Here’s how one expert says Trump’s tax plan prevented a dreaded recession signal and overruled the latest yield-curve inversion
Jim Paulsen, the chief investment officer at Leuthold Group, explains how the fiscal easing that resulted from President Donald Trump’s tax plan may have fended off a historically accurate recession signal. He also provides data to support the idea that fiscal policy has been a better recession indicator than the yield curve throughout history. The…
- Jim Paulsen, the chief investment officer at Leuthold Group, explains how the fiscal easing that resulted from President Donald Trump’s tax plan may have fended off a historically accurate recession signal.
- He also provides data to support the idea that fiscal policy has been a better recession indicator than the yield curve throughout history.
The massive tax plan spearheaded by President Donald Trump has attracted its fair share of criticism for favoring the wealthy and spurring a rash of share unpopular buybacks.
On the other side of the argument are proponents who praise tax reform and credit it for boosting stock indexes to record highs.
Jim Paulsen, the chief investment officer at Leuthold Group, recently offered up a third perspective that sits outside of this ongoing debate. He thinks the tax plan indirectly prevented a dreaded recession signal from flashing red.
And his view isn’t a partisan one. It’s instead steeped in data and historical precedent.
Paulsen’s take boils down to one indisputable fact: Ten out of the 10 recessions since 1950 have been preceded by fiscal tightening — which he defines as a contraction in the US federal deficit as a percentage of nominal gross domestic product. This dynamic is shown in the chart below.
Which brings us to the meat of Paulsen’s argument: Trump’s tax plan is expanding fiscal stimulus, not tightening it. And for that reason, it doesn’t match up with past recession signals.
But what about the yield curve— the recession signal that’s captured everyone’s attention since it inverted last Friday? Paulsen says that while it’s been a reliable indicator throughout history, there were actually three instances in the 1950s and 1960s where a major economic contraction occurred without an inversion.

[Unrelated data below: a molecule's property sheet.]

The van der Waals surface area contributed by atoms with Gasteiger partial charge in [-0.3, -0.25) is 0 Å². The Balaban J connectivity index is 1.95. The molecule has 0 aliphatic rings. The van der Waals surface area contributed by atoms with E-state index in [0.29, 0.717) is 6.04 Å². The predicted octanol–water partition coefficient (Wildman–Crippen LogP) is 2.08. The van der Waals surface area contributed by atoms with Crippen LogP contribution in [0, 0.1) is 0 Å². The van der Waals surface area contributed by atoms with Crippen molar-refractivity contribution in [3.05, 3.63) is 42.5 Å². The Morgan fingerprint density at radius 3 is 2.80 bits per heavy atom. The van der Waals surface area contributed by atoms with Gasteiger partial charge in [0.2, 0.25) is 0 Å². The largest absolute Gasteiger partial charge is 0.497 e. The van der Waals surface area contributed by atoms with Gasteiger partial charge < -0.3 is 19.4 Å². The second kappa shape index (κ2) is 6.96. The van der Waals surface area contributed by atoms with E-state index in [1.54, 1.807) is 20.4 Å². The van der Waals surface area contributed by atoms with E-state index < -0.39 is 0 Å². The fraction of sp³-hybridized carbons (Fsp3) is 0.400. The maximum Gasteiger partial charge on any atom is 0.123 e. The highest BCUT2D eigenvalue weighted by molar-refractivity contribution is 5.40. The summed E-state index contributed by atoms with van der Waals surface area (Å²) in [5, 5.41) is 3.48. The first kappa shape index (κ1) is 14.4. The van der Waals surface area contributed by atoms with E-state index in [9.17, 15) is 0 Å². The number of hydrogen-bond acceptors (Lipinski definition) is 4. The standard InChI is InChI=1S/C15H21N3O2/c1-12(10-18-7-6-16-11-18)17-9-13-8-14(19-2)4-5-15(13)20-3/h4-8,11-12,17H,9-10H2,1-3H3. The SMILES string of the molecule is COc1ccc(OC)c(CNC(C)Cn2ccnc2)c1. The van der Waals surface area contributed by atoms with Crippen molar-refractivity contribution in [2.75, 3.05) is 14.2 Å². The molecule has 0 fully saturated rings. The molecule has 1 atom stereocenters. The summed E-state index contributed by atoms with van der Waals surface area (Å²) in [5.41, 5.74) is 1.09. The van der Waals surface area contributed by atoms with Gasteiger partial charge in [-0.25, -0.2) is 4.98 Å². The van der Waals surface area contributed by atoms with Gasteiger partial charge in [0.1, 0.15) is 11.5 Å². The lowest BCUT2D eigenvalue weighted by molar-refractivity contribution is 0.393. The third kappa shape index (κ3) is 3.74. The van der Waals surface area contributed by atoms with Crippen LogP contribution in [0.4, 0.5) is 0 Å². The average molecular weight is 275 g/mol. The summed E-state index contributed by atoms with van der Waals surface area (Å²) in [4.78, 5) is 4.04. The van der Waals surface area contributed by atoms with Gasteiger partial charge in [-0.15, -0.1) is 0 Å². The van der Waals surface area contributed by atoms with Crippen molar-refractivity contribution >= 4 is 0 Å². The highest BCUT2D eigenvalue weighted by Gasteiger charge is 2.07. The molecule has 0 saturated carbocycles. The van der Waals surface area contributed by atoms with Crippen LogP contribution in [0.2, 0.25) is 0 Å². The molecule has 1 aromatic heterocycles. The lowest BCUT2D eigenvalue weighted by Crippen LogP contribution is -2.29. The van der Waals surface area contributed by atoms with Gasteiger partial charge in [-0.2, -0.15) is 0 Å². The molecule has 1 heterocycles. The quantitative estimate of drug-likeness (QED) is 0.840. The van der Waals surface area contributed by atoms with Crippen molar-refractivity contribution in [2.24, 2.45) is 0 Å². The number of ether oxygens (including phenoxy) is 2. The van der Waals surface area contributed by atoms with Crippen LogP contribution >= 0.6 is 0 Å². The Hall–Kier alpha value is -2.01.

“A strong argument could be made that fiscal tightening is a far superior indication of recession risk than is the yield curve,” he wrote in a recent client note. “The current inversion is completely unique to the post-war era because fiscal juice has been expanding, and it has been doing so since 2016.”
In Paulsen’s mind, those unique circumstances could be yielding a unique outcome — one that would suggest a recession is unlikely to transpire in the near term.
He continued: “Currently, it is interesting that a mild inversion in the yield curve has caused so much widespread apprehension about recession risks when the direction of fiscal policy (which has a perfect 10 for 10 record of recession forecasting since 1950) is strongly signaling a low risk of recession!”
Interestingly enough, Morgan Stanley thinks the positive market impact from Trump’s tax plan will start to dwindle as critical provisions approach their expiration dates.
With that in mind, investors would be wise to closely watch Paulsen’s preferred recession indicator of fiscal tightening. If the US federal deficit as a portion of nominal GDP starts to shrink, it may be time to watch out — especially if other economic conditions stay unchanged.
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